sympathize with your situation, as it’s one a lot of people a re f i nd i ng themselves in today. Being Avani Patel unemployed is Staff Columnist a difficult reality of living in today’s day and age. I recently watched a video called Lemonade, a short film about the optimistic side of unemployment, and from that I feel that of the best advice now is to be optimistic. I know it’s difficult, but it’s the one thing about the situation you have absolute and total control over. With that said, there are a number of online sites, such as Monster and

CareerBuilder, that allow you to post your resume online for free and offer a variety of other search options to find positions in your field and beyond. Yes, alumni networks are a huge asset, but there are other options. Still, if you would like to rely on Alumni Career Services, it never hurts to go and speak to them. If they are able to accommodate your situation, they will. Something I’ve done in the past when looking for a job is sending out your resume via e-mail to any company that is interesting to you. Employers love enthusiasm from their employees, and if you reach out to them, they are more likely to react positively. Even if a job listing has not been posted, the initiative goes a long way, and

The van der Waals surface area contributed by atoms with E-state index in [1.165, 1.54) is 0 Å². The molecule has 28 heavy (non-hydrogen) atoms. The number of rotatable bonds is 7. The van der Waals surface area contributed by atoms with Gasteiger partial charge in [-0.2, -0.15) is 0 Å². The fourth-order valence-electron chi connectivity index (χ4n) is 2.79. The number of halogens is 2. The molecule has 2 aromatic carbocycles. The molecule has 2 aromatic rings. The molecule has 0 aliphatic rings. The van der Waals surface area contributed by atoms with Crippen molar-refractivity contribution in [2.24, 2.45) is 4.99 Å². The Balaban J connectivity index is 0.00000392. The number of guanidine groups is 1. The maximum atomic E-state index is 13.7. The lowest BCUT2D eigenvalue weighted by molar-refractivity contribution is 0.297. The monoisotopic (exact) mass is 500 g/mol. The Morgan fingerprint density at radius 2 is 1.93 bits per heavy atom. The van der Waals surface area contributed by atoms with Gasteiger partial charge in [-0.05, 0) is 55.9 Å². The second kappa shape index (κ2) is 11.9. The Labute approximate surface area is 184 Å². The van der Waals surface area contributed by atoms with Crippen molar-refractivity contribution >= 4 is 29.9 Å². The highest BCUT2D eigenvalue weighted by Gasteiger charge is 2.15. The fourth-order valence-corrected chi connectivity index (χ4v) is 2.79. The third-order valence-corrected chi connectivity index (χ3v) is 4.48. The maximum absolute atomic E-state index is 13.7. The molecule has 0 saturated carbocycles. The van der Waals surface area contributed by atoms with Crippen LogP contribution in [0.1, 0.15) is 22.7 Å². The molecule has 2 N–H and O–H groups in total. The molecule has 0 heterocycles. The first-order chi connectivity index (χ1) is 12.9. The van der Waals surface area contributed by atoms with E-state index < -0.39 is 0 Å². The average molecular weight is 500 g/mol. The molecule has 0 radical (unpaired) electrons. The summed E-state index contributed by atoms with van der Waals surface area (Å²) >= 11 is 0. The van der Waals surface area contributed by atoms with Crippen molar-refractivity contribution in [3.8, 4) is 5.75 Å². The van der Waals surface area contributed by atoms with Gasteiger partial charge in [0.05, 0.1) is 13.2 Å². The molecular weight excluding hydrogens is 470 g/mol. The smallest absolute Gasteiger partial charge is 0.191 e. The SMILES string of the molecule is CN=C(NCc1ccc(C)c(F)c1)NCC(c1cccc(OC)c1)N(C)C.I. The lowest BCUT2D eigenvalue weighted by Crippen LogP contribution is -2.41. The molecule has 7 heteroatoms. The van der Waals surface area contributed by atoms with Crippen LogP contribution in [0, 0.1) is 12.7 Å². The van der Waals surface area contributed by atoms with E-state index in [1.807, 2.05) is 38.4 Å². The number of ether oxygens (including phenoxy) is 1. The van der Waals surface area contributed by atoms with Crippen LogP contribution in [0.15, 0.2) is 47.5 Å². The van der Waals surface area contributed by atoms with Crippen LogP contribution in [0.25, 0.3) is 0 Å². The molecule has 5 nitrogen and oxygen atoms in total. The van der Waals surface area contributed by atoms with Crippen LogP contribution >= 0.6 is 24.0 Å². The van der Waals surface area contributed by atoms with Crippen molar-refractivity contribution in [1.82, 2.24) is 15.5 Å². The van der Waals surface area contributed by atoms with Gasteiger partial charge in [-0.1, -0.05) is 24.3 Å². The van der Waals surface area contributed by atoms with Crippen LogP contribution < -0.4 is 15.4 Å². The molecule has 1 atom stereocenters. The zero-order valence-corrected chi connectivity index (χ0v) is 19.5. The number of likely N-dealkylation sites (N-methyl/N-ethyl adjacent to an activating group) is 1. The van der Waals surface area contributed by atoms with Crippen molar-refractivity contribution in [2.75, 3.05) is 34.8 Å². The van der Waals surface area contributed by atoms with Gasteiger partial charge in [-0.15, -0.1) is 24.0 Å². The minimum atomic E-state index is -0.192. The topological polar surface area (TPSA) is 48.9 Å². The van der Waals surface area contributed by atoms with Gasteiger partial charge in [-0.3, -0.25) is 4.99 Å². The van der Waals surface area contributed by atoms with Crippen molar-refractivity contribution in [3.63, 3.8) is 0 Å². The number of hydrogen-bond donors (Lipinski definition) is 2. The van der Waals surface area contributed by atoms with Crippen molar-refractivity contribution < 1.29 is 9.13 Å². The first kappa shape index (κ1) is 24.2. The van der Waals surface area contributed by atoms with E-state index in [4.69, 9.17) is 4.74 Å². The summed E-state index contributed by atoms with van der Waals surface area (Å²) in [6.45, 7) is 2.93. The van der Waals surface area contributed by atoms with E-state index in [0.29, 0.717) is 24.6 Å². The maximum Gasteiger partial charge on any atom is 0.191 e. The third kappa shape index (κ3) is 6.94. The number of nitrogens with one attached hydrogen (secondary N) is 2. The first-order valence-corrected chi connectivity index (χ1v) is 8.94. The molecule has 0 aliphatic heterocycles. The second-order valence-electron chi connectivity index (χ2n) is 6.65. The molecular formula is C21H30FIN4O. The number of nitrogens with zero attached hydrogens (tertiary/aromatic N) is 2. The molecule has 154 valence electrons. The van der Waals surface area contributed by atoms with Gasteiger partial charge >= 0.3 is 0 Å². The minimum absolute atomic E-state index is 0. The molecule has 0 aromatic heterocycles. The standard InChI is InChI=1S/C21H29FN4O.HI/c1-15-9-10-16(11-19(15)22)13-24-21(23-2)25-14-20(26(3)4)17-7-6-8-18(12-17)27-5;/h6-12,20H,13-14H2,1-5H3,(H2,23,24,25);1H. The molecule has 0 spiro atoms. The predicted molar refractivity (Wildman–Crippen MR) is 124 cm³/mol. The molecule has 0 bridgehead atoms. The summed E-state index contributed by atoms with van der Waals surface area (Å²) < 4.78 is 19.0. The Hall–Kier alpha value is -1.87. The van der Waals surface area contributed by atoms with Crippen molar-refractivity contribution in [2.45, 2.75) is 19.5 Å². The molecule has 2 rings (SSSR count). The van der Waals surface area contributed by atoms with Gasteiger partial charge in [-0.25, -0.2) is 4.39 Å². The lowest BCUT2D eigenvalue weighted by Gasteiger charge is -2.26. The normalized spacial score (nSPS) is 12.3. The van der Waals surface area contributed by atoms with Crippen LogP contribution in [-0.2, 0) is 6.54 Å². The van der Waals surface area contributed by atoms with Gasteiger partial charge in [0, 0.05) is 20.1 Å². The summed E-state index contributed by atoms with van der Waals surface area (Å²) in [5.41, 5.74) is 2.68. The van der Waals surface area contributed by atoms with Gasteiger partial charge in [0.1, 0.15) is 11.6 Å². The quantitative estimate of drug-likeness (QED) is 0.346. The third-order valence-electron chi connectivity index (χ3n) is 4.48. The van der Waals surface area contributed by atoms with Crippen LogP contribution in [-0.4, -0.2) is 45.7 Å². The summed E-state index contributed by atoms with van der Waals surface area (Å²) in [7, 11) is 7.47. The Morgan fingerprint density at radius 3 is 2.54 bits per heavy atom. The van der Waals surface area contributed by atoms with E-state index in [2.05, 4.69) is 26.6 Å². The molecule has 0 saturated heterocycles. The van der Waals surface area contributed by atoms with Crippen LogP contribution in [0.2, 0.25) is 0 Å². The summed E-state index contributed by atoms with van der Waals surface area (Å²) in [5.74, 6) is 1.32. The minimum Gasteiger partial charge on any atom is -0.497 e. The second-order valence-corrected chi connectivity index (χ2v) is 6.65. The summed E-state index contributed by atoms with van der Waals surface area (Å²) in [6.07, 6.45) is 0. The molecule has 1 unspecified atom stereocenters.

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ummer classes are in- the classroom. Teachers herently different from could challenge their sturegular session classes. dents to create optional paStudents take summer ses- pers that prove the students sion courses with a more in- have learned the material to dividualized focus, increas- the level worthy of a better ing the chances of earning a grade. After all, the provost better grade. is responsible for review and So, it’s rea- approval of all academic sonable to as- programs and policies, so to sume students ask for an influence in extake summer tra credit structure should courses to get not be out of the question a better grade for him. However, if the provost in- more so t h a n t h e y thinks that influence over Conrad would during extra credit structure in Plyler t he re g u l a r classes is too invasive, I alViewpoint Editor sessions. In- ternatively suggest adminterim Provost istrators extend the drop Warwick Arden should be date to the end of the secmore sensitive to this distinct ond to last week of summer difference of intent between session classes. Since highsummer classes as opposed to impact grading may push regular session. I’m not propos- the majority of grades being they tell teachers to dumb hind the current drop date, down classes during the sum- pushing it farther back will mer. Instead, I advocate an ex- allow students to have a tended drop date and pressure full understanding of their on teachers to include extra progress in the class, along credit opportunities on their with enough time to consult with teachers and guidance syllabuses. Because normal summer councilors over potential withdrawsessions only al. I feel last 24 days, our curteachers are rent drop more likely to date of 19 create “highdays into impact” classes grading sysmakes the t e m s . Two choice of tests, a middropping term and a fia rushed nal constitute one. the big chunk The imof the final said by Conrad Plyler portant grades. Some thing for cla sses adour Unimittedly pad these grades with quizzes and versity is to acknowledge homework, but high-impact the different intent of stugrading is advantageous to dents enrolling in the sumteachers during the summer mer session. If administrasession because quizzes and tors recognize this fundahomework require a high den- mental difference, they can make a positive reform to sity of grading days. I nstead of wor t h lessly our summer session class pleading with the doing away structure to help students of high-impact grading dur- accomplish an increased ing the summer sessions, we focus on classes that need a should modify the system. The higher chance of securing a provost needs to acknowledge good grade. the purpose of summer session Send your thoughts to for students looking for opportunities for higher grades while letters@technicianonline. still maintaining the same com. learning standards. If professors spelled out extra credit opportunities in class syllabi, our University would accomplish this goal. Extra credit offers students a chance to pad high-impact grading by allowing exploration beyond